HOME OF THE LADY DENMAN - Local history isn't always about the big story - the everyday story of life in the early development of the region can be a fascinating, entertaining and educational journey.

24 November 2016

A captain named Bishop.

A life on board any sea going vessel in the days before radio communication was possible between ships, and ship and shore, meant men had to be  resilient, brave and self reliant.


In 1917 a seaman known as Captain Bishop died quiety in Sydney,  captain Bishop was remembered as a fine captain and was very popular with other skippers and the travelling public who put their lives, hopes and dreams in the hands of the crew everytime they boarded a vessel and put to sea.

Captain Bishop spent many years in the service of the Illawarra and South Coast Steam Navigation Company.  This meant he was a regular visitor to many of the coastal towns on the south coast,  transporting valued cargo, livestock, and people between ports.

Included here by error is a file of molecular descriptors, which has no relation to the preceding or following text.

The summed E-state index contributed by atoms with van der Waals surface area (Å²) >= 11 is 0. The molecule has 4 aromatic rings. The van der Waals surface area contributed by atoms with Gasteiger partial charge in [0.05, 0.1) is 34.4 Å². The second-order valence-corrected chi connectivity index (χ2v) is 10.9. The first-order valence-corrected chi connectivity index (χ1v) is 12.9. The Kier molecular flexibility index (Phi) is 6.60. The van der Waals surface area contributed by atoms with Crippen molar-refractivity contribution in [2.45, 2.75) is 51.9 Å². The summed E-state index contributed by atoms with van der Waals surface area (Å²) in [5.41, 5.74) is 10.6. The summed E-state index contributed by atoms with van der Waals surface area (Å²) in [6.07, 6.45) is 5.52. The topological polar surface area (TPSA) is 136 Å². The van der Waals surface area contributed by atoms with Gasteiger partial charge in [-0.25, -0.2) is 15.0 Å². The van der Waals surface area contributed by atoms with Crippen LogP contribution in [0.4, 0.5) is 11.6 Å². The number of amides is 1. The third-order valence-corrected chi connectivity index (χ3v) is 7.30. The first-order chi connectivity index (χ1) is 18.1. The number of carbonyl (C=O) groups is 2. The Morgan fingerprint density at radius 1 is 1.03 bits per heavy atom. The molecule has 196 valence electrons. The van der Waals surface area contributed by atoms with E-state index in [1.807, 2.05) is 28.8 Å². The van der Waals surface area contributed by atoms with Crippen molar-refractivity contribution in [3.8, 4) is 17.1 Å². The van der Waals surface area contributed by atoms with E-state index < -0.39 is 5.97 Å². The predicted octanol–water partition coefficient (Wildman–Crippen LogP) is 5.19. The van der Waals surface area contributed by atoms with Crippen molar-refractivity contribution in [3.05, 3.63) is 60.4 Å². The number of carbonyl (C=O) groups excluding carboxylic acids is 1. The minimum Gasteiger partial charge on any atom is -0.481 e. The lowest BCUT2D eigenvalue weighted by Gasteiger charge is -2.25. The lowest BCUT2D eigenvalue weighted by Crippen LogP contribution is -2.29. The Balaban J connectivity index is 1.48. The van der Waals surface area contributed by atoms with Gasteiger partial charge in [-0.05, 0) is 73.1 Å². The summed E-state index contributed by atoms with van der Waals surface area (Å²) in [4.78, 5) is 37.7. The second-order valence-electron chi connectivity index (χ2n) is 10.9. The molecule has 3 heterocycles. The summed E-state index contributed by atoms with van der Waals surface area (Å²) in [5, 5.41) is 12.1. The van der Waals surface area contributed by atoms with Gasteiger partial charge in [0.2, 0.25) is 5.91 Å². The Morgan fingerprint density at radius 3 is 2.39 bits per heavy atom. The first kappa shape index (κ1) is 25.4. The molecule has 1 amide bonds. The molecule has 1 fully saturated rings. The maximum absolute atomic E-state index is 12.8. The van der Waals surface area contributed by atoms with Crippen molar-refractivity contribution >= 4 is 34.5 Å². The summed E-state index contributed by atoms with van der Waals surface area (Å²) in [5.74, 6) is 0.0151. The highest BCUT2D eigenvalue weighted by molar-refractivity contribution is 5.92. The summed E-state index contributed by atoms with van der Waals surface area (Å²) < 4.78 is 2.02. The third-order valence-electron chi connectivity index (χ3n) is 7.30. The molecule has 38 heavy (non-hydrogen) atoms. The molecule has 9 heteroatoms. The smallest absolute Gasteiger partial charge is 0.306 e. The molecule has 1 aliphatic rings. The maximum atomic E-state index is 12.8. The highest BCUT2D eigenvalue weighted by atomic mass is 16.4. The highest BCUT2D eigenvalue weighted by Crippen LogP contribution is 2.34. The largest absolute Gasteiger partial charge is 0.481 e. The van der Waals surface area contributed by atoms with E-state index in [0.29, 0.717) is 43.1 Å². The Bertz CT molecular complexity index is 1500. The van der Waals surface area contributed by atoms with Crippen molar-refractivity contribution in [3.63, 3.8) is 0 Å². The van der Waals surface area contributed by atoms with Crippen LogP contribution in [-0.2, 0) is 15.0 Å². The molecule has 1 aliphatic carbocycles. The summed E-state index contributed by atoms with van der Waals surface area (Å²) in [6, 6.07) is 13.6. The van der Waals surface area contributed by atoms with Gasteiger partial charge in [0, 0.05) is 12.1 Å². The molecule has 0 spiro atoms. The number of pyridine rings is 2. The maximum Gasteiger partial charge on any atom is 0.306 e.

In a long career at sea he would have had many adventures,  and I'm sure he would have been a very interesting man to talk to.

Proper preperation is essential to conduct a safe trip at sea, foremost the captains were reliant on fair weather, which in those days was more based on a captains experience and knowledge than the accurate forecasts we have today. Well maintained machinery and an experienced engineer were essential to get to their destinations.  In what could either be described as bad luck or good luck depends on how you look at it,  not everything went to plan for Captain Bishop.

He was involved in a series of dramatic incidents during his days on the south coast run.

He was chief officer on the Kameruka when she ran aground at Broulee near Moruya,  and became a total wreck 1897;
He was the skipper of the Bega when she mysteriously foundered near Tathra in calm conditions 1907; at the time of the sinking he had been at sea for 50 years, in command for 27 years and master of the Bega for 10 years.
And was the skipper of the Eden when she had a lucky escape after running into St Georges Head at Jervis Bay in 1909. 

Maybe thinking his good luck  might have run out,  he dropped anchor and gave up the sea after the last incident,  and for some years conducted a produce business at Balmain.

Whichever way you look at it, Captain Bishop had an exciting life, Im sure there were times of monotony,  but Im also sure the majority of his life at sea was a combination of adventure, excitement, trepidation and satisfaction.

Continue reading the stories about the S.S. Kameruka and the S.S. Eden

Evening news Sydney 1909


S.S. Kameruka


S.S. Eden



No comments :

Post a Comment